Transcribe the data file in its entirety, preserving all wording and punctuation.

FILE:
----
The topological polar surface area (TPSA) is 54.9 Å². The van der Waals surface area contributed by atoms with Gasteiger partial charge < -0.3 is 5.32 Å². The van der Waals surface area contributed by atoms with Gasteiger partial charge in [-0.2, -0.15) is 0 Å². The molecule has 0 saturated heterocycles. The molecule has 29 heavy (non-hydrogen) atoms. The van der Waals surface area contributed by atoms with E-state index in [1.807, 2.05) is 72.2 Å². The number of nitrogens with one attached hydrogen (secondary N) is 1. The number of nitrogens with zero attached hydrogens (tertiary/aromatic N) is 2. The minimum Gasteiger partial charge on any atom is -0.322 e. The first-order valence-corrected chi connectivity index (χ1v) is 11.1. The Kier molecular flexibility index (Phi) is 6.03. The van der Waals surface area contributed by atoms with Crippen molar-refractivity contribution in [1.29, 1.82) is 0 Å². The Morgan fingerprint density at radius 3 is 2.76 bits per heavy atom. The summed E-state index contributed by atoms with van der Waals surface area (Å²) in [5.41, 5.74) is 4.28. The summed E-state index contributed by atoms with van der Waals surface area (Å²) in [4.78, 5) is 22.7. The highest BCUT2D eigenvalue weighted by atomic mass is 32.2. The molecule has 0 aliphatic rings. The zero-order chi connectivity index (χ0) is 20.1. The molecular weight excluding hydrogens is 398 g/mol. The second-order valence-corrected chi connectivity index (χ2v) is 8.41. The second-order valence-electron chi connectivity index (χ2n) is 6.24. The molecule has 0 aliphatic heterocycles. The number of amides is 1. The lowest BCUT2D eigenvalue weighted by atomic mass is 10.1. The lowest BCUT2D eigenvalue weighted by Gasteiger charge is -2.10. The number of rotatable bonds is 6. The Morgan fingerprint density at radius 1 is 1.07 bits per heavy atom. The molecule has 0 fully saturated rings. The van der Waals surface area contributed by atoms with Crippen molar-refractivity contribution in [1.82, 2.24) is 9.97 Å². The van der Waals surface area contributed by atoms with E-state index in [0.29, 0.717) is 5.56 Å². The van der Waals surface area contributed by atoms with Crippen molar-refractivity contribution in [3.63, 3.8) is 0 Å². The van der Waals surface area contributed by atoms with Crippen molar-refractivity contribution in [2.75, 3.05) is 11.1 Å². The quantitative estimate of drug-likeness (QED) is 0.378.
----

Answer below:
The topological polar surface area (TPSA) is 54.9 Å². The van der Waals surface area contributed by atoms with Gasteiger partial charge < -0.3 is 5.32 Å². The van der Waals surface area contributed by atoms with Gasteiger partial charge in [-0.2, -0.15) is 0 Å². The molecule has 0 saturated heterocycles. The molecule has 29 heavy (non-hydrogen) atoms. The van der Waals surface area contributed by atoms with E-state index in [1.807, 2.05) is 72.2 Å². The number of nitrogens with one attached hydrogen (secondary N) is 1. The number of nitrogens with zero attached hydrogens (tertiary/aromatic N) is 2. The minimum Gasteiger partial charge on any atom is -0.322 e. The first-order valence-corrected chi connectivity index (χ1v) is 11.1. The Kier molecular flexibility index (Phi) is 6.03. The van der Waals surface area contributed by atoms with Crippen molar-refractivity contribution in [1.29, 1.82) is 0 Å². The Morgan fingerprint density at radius 3 is 2.76 bits per heavy atom. The summed E-state index contributed by atoms with van der Waals surface area (Å²) in [5.41, 5.74) is 4.28. The summed E-state index contributed by atoms with van der Waals surface area (Å²) in [4.78, 5) is 22.7. The highest BCUT2D eigenvalue weighted by atomic mass is 32.2. The molecule has 0 aliphatic rings. The zero-order chi connectivity index (χ0) is 20.1. The molecular weight excluding hydrogens is 398 g/mol. The second-order valence-corrected chi connectivity index (χ2v) is 8.41. The second-order valence-electron chi connectivity index (χ2n) is 6.24. The molecule has 0 aliphatic heterocycles. The number of amides is 1. The lowest BCUT2D eigenvalue weighted by atomic mass is 10.1. The lowest BCUT2D eigenvalue weighted by Gasteiger charge is -2.10. The number of rotatable bonds is 6. The Morgan fingerprint density at radius 1 is 1.07 bits per heavy atom. The molecule has 0 fully saturated rings. The van der Waals surface area contributed by atoms with Crippen molar-refractivity contribution in [1.82, 2.24) is 9.97 Å². The van der Waals surface area contributed by atoms with E-state index in [0.29, 0.717) is 5.56 Å². The van der Waals surface area contributed by atoms with Crippen molar-refractivity contribution in [3.63, 3.8) is 0 Å². The van der Waals surface area contributed by atoms with Crippen molar-refractivity contribution in [2.75, 3.05) is 11.1 Å². The quantitative estimate of drug-likeness (QED) is 0.378.